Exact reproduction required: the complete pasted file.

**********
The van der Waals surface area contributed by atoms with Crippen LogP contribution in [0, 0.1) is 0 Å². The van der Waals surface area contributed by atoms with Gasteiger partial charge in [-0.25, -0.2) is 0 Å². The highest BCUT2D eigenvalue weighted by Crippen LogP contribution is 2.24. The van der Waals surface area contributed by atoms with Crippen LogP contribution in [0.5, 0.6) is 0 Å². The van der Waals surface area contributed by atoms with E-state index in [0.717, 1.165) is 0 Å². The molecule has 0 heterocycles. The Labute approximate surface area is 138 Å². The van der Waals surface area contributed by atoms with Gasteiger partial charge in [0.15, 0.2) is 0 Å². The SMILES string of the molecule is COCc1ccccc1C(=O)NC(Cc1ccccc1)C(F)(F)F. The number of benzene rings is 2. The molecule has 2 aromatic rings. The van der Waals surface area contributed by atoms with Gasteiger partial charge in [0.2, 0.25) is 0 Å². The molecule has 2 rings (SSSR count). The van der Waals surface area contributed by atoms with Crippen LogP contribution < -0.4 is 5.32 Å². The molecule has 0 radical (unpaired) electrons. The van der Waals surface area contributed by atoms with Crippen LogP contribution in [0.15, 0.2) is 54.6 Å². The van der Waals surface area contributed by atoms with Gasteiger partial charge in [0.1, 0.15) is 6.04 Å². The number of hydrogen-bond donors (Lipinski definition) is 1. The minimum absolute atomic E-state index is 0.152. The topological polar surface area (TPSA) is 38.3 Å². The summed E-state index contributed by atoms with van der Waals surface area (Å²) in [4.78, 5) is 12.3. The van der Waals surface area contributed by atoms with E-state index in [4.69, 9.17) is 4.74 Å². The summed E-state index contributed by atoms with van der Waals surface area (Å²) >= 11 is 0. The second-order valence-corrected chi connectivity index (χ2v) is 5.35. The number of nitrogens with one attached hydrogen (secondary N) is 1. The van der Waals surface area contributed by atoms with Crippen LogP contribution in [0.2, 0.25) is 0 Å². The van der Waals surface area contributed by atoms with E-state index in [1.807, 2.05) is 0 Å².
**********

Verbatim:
The van der Waals surface area contributed by atoms with Crippen LogP contribution in [0, 0.1) is 0 Å². The van der Waals surface area contributed by atoms with Gasteiger partial charge in [-0.25, -0.2) is 0 Å². The highest BCUT2D eigenvalue weighted by Crippen LogP contribution is 2.24. The van der Waals surface area contributed by atoms with Crippen LogP contribution in [0.5, 0.6) is 0 Å². The van der Waals surface area contributed by atoms with E-state index in [0.717, 1.165) is 0 Å². The molecule has 0 heterocycles. The Labute approximate surface area is 138 Å². The van der Waals surface area contributed by atoms with Gasteiger partial charge in [0.15, 0.2) is 0 Å². The SMILES string of the molecule is COCc1ccccc1C(=O)NC(Cc1ccccc1)C(F)(F)F. The number of benzene rings is 2. The molecule has 2 aromatic rings. The van der Waals surface area contributed by atoms with Gasteiger partial charge in [0.2, 0.25) is 0 Å². The molecule has 2 rings (SSSR count). The van der Waals surface area contributed by atoms with Crippen LogP contribution < -0.4 is 5.32 Å². The molecule has 0 radical (unpaired) electrons. The van der Waals surface area contributed by atoms with Crippen LogP contribution in [0.15, 0.2) is 54.6 Å². The van der Waals surface area contributed by atoms with Gasteiger partial charge in [0.1, 0.15) is 6.04 Å². The number of hydrogen-bond donors (Lipinski definition) is 1. The minimum absolute atomic E-state index is 0.152. The topological polar surface area (TPSA) is 38.3 Å². The summed E-state index contributed by atoms with van der Waals surface area (Å²) in [4.78, 5) is 12.3. The van der Waals surface area contributed by atoms with E-state index in [4.69, 9.17) is 4.74 Å². The summed E-state index contributed by atoms with van der Waals surface area (Å²) >= 11 is 0. The second-order valence-corrected chi connectivity index (χ2v) is 5.35. The number of nitrogens with one attached hydrogen (secondary N) is 1. The van der Waals surface area contributed by atoms with Crippen LogP contribution in [0.2, 0.25) is 0 Å². The van der Waals surface area contributed by atoms with E-state index in [1.807, 2.05) is 0 Å².